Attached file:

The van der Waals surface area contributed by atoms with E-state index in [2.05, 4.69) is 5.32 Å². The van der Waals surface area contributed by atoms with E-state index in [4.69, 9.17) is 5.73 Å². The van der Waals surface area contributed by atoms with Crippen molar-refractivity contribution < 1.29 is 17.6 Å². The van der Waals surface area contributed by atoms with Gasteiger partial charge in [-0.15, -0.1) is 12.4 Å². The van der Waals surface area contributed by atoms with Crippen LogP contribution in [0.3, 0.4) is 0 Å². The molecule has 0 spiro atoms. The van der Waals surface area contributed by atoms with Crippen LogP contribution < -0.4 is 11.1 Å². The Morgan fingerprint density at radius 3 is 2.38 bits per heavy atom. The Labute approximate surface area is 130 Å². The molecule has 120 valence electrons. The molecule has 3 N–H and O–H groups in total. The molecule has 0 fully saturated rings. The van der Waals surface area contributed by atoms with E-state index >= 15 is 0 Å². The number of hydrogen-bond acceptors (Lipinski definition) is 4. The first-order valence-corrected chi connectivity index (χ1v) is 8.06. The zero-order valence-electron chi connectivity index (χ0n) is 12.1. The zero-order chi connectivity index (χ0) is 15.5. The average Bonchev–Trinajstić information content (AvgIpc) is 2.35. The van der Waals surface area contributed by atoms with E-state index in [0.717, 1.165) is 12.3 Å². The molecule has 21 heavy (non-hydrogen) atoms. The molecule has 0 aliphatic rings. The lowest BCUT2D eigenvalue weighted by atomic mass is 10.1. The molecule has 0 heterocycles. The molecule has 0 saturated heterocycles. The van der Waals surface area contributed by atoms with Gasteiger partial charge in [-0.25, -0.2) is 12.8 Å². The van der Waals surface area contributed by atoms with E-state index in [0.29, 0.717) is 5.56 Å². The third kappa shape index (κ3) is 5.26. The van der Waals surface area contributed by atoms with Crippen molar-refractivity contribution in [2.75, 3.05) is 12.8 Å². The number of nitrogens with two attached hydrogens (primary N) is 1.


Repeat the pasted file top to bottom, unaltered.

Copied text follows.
The van der Waals surface area contributed by atoms with E-state index in [2.05, 4.69) is 5.32 Å². The van der Waals surface area contributed by atoms with E-state index in [4.69, 9.17) is 5.73 Å². The van der Waals surface area contributed by atoms with Crippen molar-refractivity contribution < 1.29 is 17.6 Å². The van der Waals surface area contributed by atoms with Gasteiger partial charge in [-0.15, -0.1) is 12.4 Å². The van der Waals surface area contributed by atoms with Crippen LogP contribution in [0.3, 0.4) is 0 Å². The molecule has 0 spiro atoms. The van der Waals surface area contributed by atoms with Crippen LogP contribution < -0.4 is 11.1 Å². The Morgan fingerprint density at radius 3 is 2.38 bits per heavy atom. The Labute approximate surface area is 130 Å². The molecule has 120 valence electrons. The molecule has 3 N–H and O–H groups in total. The molecule has 0 fully saturated rings. The van der Waals surface area contributed by atoms with E-state index >= 15 is 0 Å². The number of hydrogen-bond acceptors (Lipinski definition) is 4. The first-order valence-corrected chi connectivity index (χ1v) is 8.06. The zero-order valence-electron chi connectivity index (χ0n) is 12.1. The zero-order chi connectivity index (χ0) is 15.5. The average Bonchev–Trinajstić information content (AvgIpc) is 2.35. The van der Waals surface area contributed by atoms with E-state index in [0.717, 1.165) is 12.3 Å². The molecule has 21 heavy (non-hydrogen) atoms. The molecule has 0 aliphatic rings. The lowest BCUT2D eigenvalue weighted by atomic mass is 10.1. The molecule has 0 heterocycles. The molecule has 0 saturated heterocycles. The van der Waals surface area contributed by atoms with Gasteiger partial charge in [-0.25, -0.2) is 12.8 Å². The van der Waals surface area contributed by atoms with E-state index in [0.29, 0.717) is 5.56 Å². The third kappa shape index (κ3) is 5.26. The van der Waals surface area contributed by atoms with Crippen molar-refractivity contribution in [2.75, 3.05) is 12.8 Å². The number of nitrogens with two attached hydrogens (primary N) is 1.